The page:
The entire internet nearly blew up over the last week with all the shots fired in the latest theological debates in cyberspace. Some of the issues being raised are too important to ignore and the public nature of the debate makes it pointless trying to leave the major characters nameless. It is also a busy time for me as I prepare for two sermons and a debate all in the Danish language.
I will be preaching at Christianskirken in Århus this thursday 25th August at 7:30pm. They have asked me to preach about following Jesus in modern Denmark so I will be preaching out of Ezekiel 36:25-27 and the fact that we cannot follow Jesus unless we are born again. The sermon will be in Danish. The address for the meeting is Christiansgården, Frederikshaldsgade 15, 8200 Århus N, Denmark. More announcements will follow later regarding the upcoming evolution debate and evangelism lecture.
But for now, I will start unpacking two major debates currently in process that do overlap to a certain extent. I am unsure as to which of these shots was fired first and/or whether one was a response to the other. But what has come out of all of this is the need to better understand what cessationists really believe (whichever side of the fence you are on), the need to understand the inherent dangers that can swirl around even the most conservative of charismatic leaning people, and the deep ditches that line the sides of the exciting highway or resurgent reformed theology. For those who have not been perusing the latest offerings from Mark Driscoll, John Macarthur, Phil Johnson, and Frank Turk then you are going to love the assortment of articles and videos that will be posted here over the next two weeks. Much of it is pure gold from great Christian minds that needs to be shared with the widest possible audience. So, aside from a smattering of personal input, the next fortnight is going to cover much of what has happened thus far.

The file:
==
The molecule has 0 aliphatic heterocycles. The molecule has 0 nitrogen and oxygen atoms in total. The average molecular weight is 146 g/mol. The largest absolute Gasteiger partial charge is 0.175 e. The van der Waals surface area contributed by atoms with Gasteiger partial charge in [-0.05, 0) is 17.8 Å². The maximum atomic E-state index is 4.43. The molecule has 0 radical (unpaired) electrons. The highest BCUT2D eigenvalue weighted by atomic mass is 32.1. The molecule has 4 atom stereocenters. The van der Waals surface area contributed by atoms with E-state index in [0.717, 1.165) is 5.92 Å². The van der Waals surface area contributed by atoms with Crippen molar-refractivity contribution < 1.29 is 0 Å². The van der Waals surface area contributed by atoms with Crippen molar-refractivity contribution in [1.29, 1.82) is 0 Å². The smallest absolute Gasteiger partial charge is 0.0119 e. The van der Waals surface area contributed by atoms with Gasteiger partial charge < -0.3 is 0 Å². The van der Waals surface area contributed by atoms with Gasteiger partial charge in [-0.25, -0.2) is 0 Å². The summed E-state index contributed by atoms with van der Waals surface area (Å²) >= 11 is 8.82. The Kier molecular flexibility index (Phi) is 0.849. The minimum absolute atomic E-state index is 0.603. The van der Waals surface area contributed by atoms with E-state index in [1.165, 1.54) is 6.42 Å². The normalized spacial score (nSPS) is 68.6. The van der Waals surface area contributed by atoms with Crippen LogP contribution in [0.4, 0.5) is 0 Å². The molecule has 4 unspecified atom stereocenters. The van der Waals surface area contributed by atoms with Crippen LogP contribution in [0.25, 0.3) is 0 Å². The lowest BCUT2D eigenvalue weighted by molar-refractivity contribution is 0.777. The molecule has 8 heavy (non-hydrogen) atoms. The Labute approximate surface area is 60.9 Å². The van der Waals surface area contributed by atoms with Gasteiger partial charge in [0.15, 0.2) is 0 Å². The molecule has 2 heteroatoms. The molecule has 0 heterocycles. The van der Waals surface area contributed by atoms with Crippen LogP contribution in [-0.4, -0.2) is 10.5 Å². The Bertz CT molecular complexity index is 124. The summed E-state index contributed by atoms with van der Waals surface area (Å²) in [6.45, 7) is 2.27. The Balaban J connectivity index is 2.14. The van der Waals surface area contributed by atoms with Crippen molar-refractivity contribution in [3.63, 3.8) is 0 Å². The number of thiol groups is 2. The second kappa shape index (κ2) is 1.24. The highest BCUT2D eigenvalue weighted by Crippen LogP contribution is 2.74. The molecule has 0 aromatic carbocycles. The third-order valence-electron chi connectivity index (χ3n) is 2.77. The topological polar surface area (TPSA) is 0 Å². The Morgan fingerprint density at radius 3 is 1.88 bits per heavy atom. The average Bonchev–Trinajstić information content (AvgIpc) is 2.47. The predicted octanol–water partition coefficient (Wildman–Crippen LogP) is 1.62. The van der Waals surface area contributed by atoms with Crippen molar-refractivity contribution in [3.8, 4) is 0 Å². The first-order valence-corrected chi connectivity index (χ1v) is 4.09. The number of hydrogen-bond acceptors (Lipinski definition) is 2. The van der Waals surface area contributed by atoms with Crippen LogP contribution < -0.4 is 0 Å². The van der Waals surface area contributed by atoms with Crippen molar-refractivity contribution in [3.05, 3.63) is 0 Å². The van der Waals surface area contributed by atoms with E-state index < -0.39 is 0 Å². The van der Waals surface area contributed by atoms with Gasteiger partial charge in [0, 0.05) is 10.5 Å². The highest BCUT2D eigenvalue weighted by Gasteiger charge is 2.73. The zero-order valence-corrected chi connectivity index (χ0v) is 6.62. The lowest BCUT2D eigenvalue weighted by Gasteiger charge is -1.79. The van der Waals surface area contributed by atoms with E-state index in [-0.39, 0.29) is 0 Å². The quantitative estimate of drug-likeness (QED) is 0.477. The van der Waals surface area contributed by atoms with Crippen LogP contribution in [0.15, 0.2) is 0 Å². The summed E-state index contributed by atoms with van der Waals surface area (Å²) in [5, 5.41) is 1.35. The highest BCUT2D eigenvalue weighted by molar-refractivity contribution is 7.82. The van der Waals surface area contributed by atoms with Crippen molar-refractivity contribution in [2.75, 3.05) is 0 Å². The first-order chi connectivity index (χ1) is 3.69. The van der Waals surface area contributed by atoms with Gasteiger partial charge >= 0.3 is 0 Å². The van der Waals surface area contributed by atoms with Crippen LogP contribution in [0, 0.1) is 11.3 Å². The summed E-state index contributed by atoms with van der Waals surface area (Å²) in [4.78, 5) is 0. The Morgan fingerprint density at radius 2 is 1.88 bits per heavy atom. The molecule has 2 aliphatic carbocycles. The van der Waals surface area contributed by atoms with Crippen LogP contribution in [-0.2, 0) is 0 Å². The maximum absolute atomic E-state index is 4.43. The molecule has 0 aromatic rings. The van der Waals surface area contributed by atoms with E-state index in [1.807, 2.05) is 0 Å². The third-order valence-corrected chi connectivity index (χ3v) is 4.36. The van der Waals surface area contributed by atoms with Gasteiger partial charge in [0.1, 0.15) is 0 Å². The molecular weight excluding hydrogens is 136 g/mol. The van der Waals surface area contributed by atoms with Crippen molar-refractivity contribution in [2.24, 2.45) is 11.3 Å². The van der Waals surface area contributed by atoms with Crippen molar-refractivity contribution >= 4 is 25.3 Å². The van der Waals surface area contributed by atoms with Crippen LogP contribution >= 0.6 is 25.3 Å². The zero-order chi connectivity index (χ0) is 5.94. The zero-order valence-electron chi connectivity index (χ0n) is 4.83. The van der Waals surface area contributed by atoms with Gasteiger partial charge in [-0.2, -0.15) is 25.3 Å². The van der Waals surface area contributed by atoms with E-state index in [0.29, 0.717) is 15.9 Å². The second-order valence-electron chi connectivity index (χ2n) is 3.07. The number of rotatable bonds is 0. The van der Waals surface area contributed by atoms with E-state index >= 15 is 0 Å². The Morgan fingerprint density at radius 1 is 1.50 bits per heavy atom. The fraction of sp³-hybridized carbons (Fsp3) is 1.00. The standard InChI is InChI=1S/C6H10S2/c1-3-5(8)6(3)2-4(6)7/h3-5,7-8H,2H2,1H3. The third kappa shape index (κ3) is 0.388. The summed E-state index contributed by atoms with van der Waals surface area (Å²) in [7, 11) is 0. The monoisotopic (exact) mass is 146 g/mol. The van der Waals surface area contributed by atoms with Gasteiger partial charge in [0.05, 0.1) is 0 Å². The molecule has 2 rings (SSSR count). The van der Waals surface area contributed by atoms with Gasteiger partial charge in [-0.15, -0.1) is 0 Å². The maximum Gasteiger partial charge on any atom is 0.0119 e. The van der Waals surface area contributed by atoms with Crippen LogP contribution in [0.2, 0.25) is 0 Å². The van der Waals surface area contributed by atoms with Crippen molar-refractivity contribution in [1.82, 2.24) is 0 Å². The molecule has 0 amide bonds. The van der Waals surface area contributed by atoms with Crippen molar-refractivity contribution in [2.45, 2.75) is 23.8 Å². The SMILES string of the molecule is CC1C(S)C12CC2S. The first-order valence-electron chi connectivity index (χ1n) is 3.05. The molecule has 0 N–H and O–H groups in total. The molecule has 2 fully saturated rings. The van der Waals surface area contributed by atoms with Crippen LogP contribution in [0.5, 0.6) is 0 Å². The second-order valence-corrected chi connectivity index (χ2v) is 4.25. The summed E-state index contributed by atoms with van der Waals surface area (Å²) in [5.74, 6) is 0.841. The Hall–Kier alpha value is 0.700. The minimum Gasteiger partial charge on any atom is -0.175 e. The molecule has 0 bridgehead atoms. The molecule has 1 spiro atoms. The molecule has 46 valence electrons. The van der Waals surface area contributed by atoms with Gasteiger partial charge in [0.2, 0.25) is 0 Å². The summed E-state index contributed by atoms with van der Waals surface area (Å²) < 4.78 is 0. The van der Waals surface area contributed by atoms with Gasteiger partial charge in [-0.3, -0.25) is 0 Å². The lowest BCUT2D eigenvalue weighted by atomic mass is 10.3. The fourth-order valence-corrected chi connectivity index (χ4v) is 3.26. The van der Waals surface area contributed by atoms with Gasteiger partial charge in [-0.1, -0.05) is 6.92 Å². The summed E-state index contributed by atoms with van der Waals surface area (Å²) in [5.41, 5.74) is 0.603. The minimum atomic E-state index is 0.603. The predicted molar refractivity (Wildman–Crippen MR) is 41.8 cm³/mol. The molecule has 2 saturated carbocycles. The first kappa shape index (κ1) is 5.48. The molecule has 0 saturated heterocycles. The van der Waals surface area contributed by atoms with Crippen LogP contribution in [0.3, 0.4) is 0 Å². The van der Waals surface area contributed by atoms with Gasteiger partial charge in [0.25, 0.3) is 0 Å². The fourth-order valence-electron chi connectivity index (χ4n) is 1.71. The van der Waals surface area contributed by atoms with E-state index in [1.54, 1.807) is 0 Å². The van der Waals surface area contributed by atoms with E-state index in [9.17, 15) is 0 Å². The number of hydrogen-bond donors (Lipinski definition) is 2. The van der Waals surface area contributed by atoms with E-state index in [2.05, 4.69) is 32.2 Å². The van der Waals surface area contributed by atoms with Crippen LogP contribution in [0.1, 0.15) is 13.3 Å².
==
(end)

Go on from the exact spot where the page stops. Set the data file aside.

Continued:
To whet your appetites today, I am posting the recent sermon from Mark Driscoll that provoked a lot of response from those of the "cessationist" persuasion. Cessationism is a position that evokes a lot of emotion but I am hoping that those of you who feel this way can rein it in for a few days so that perhaps you will get a clearer understanding of what cessationism actually holds to and what it doesn't hold to - you might be surprised. For what it is worth, Mark Driscoll is a guy that I like a lot with an immature streak that tends to upset me (this does not absolve my own immaturity but neither does Driscoll's public profile leave space for it). As what all too often happens with Mark, the following sermon travels along nicely and then takes a sharp turn at the 27 minute mark. What Driscoll says here is problematic on several levels, not least of which is that it is an innaccurate assessment of cessationism - a camp I do not belong to but have strong sympathies for. Have a look if you have the inclination and we'll discuss it further over the coming days:
Go On To Part 2
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